Kawase’s legacy transcends her films. As a filmmaker with significant stature, she is intent on using her platforms to give back to the filmmaking world in Japan. She founded the Nara International Film Festival (NIFF) in 2010, determined on showcasing culture and talent in her hometown city with a rich historical past. Through the festival, she also champions young filmmakers through the NIFF NARAwave section, where winning student films are passed on directly to the Cannes Cinefondation director. To her, teaching and nurturing the next generation of filmmakers is an imperative.
Kawase’s ties with the Singapore International Film Festival date back to her debut feature, Suzaku, which was in competition for Best Asian Feature Film at the 1997 edition. It garnered the Best Actress Award for first-time actress Machiko Ono, who went on to star in acclaimed films such as Like Father, Like Son (Hirokazu Koreeda). She also served as a jury member at the 16th edition of the festival in 2003.
Herman Yau (邱礼涛)
Herman Yau is a Hong Kong director, scriptwriter and cinematographer. He studied film at the Department of Communications, Hong Kong Baptist University from 1981 to 1984. To date, he has written, shot and directed over 100 films, which include Ebola Syndrome, From the Queen to the Chief Executive, Master Q 2001, The Legend is Born: Ip Man and Ip Man: The Final Fight.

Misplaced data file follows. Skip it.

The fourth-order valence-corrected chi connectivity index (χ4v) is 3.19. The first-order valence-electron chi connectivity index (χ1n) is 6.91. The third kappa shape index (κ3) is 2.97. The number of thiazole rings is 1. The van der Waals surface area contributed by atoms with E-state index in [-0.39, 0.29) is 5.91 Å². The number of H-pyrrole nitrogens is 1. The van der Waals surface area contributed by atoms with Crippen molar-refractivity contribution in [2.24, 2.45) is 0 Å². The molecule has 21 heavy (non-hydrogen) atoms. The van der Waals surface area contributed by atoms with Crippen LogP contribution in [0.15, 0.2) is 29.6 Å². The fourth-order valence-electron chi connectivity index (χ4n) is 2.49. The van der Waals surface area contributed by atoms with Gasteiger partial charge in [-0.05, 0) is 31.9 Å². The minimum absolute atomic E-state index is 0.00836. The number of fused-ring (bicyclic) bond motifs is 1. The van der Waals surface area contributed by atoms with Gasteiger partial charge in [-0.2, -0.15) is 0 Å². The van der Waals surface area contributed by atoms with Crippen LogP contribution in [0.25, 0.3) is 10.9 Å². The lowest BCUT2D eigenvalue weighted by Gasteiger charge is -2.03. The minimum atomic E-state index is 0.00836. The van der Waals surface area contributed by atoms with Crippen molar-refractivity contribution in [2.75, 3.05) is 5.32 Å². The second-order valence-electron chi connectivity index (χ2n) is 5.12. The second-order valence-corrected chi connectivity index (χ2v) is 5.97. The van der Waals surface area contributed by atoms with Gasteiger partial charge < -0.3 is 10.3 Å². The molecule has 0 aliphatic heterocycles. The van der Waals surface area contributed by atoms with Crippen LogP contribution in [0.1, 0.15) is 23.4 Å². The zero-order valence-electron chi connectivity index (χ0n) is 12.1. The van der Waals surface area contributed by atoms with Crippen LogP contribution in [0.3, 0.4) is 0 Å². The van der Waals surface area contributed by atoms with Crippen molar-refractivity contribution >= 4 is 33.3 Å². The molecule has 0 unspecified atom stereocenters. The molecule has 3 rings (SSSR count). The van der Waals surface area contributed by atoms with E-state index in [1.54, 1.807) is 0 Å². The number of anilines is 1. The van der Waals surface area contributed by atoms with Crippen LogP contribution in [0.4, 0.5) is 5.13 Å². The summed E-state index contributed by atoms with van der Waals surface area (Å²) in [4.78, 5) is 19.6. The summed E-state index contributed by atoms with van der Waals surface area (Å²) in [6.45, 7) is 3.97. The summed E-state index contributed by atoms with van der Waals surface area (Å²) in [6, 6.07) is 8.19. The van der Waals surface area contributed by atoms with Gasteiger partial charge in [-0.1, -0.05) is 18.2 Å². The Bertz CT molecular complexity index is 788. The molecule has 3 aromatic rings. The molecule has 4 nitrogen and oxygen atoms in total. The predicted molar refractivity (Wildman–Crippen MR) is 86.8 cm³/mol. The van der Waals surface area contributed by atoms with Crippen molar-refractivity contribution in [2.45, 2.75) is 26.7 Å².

His films have been shown at various festivals in Hong Kong, Europe and the United States. The Untold Story and Ebola Syndrome were praised as “cult classics”, while From the Queen to the Chief Executive was awarded the Golden Torch Award by the International Catholic Organization for Cinema and Audiovisual.
Born on 30th April 1948 in Beirut, Jocelyne Saab began exploring the world of the moving image during the 1970s. Starting out as a journalist and war reporter, she moved into film fiction during the ‘80s and has completed four feature films. Over 30 of her documentaries are inscribed in the literary tradition of Albert Londres and Ernest Hemingway, and inspired by the poets of cinema such as Peter Whitehead and Dick Fontaine.
The emotional strength of her films not only comes from her use of memory but also from the formal elegance of her work: an original perspective and documentary information combine and compete in intensity. While the presence of the subjective can sometimes undermine the analysis of a situation, in Jocelyne Saab’s work both are perfectly balanced, making her oeuvre a reference point in the history of cinematographic form.